Games for Girls: The Importance of Amnesia

Recently, something with a potentially important impact on my life has occurred. No, it’s not the announcement of the final Dragon Age: Inquisition DLC (although I am literally still screaming from the PAX trailer, and will be until it comes out on the 8th), but it does have to do with video games.

As many of us in the gaming sphere are well aware of by this point, the culture surrounding video games isn’t always welcoming to its ladies, both in and outside of the games themselves. From lady characters getting shafted in the name of more male exposure (re: Ubi’s ignoring of Assassin’s Creed: Syndicate’s Evie at E3) to pathetic attempts to silence the ever-growing voice of the female gaming community, there’s a lot of shit to sift through. Arguably, progress has been made over the last decade, but I think the recent release of a certain game on Steam could be a sign of even more positive progress in the inclusion of lady gamers. Last week, otome game fans rejoiced as Idea Factory was finally able to release a fully translated version of their game, Amnesia: Memories.

Amnesia Memories

For those unacquainted with the genre, otome games at their very base are dating sims. However, please don’t lump them in with the Newgrounds clickbait games like Ganguro Girl or another Steam dating sim that recently got some exposure, Sakura Spirit. While not necessarily taking on the strategy of earlier dating sims like the Tokimeki Memorial series, otome games, as a genre, stick out because they are exclusively catered to ladies of all ages (though, of course, not limited to a female audience). And make no mistake about it: these games are immensely popular. In fact, one mobile otome game, Midnight Cinderella, boasts a player-base of over three million!

Plot-wise, otome games follow the story of a young woman—high school is a popular choice of setting—usually trying to overcome some struggle in her life, while also meeting some cute guys on the side that she can date. In the case of Amnesia, the struggle is pretty self-explanatory. While, yes, these games are usually very straight in terms of relationships, what it does offer is a space for girls to be the stars of a story and explore different facets of the characters (main and secondary) while also learning more about themselves. (Also, it creates a safe environment for girls to experience more romantically and sexually explicit material which is presented in a way that isn’t focused through the male gaze. In short, the person who gets pleasure is the girl, not the guy.)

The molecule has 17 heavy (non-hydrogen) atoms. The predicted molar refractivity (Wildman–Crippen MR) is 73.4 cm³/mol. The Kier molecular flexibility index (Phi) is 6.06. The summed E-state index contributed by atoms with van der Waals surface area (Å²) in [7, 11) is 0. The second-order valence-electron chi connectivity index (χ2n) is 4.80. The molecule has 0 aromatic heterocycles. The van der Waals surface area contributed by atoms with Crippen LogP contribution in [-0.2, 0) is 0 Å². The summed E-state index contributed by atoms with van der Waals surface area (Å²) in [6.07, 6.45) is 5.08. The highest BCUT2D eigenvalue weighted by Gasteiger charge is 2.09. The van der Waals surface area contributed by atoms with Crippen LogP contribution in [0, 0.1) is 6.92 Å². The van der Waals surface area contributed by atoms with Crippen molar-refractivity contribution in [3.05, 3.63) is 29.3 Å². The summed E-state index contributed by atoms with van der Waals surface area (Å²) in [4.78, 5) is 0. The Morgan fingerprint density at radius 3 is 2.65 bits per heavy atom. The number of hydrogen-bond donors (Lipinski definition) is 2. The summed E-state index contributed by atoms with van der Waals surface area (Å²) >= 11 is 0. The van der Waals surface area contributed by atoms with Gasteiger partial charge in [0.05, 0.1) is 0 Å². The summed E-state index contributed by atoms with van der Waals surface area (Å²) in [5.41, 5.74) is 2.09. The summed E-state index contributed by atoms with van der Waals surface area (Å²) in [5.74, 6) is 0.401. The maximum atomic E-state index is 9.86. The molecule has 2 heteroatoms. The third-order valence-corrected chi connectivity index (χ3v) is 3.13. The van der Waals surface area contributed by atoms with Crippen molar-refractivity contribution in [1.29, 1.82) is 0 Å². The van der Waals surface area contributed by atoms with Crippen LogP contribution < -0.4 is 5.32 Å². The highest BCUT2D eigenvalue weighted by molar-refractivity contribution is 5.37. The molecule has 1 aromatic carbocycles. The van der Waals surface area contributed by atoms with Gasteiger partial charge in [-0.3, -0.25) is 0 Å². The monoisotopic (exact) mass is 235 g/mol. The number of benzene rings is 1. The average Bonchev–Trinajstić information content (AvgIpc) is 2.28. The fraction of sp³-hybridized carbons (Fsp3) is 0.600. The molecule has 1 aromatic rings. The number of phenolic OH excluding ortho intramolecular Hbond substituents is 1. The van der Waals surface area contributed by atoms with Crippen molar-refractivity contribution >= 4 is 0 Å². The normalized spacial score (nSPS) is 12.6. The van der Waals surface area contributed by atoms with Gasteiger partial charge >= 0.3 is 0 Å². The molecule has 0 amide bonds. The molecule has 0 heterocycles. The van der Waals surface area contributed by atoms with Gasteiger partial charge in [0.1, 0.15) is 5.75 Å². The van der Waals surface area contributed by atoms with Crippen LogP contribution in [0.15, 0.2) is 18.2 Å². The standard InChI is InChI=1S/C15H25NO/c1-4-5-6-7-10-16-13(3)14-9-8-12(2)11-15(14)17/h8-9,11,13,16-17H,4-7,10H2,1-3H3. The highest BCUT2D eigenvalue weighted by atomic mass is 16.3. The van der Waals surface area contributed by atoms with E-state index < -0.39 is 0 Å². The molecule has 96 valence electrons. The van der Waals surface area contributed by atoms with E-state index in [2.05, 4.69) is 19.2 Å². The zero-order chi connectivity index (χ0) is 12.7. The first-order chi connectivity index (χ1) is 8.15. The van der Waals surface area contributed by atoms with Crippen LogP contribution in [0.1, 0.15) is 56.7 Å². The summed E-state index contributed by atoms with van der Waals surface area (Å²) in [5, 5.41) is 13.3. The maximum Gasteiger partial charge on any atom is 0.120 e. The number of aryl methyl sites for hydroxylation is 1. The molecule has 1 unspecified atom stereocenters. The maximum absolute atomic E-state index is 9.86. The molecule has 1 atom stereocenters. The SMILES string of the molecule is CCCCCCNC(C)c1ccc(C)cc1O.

Charming...

Charming…

Given their story-like nature, otome games are also sometimes referred to as “visual novels”, and though you may not have heard of otome games before, I’m sure “visual novel” has crossed your path once or twice. If you’re a fan of Phoenix Wright, you know what I’m talking about. You may, though, be surprised to learn that the market for otome games has been tested before, and the test failed. …Or that’s my speculation. Back in 2004, Ubisoft released the game Sprung for the DS. The player could pick from a male or female protagonist, and basically went through the game forging relationships and maybe getting lucky by the end of it. The game really, really sucked—in both my personal opinion and in general opinion. However, it was this game’s failure that, most likely, gave pause to more visual novels in this vein from even being considered by larger developers.

Sprung’s failure, I think, can be attributed to a general lack of knowledge of the genre (on both the parts of the developers and the audience), and that everything in that game, even the female lead’s story, was so male gaze-y. Which is part of the reason why Amnesia’s success is so important to me. Idea Factory is taking a risk releasing the game to an English-speaking audience; if the game fails, then they must take the losses from that themselves. However, the failure of this game also presents the picture that not only are dating sims not marketable overseas, but that game genres catered to women are also not marketable or profitable. Obviously, I’m not saying that the entire future of the female gaming sphere is hinging on the success of this one game, or that all lady gamers should, or need to, enjoy dating sims/otome games; however, it is important that while girls who game in any genre are made more prominent, genres that appeal to a more female audience should also be respected as an actual genre and utilized as the female-driven spaces they are. Unfortunately, that is usually determined by the overall success as determined by an outside public. I mean, how many of us think those “games for girls” displays in Gamestop are a joke and don’t look into it further than that because they’re largely considered flops or “not real games”?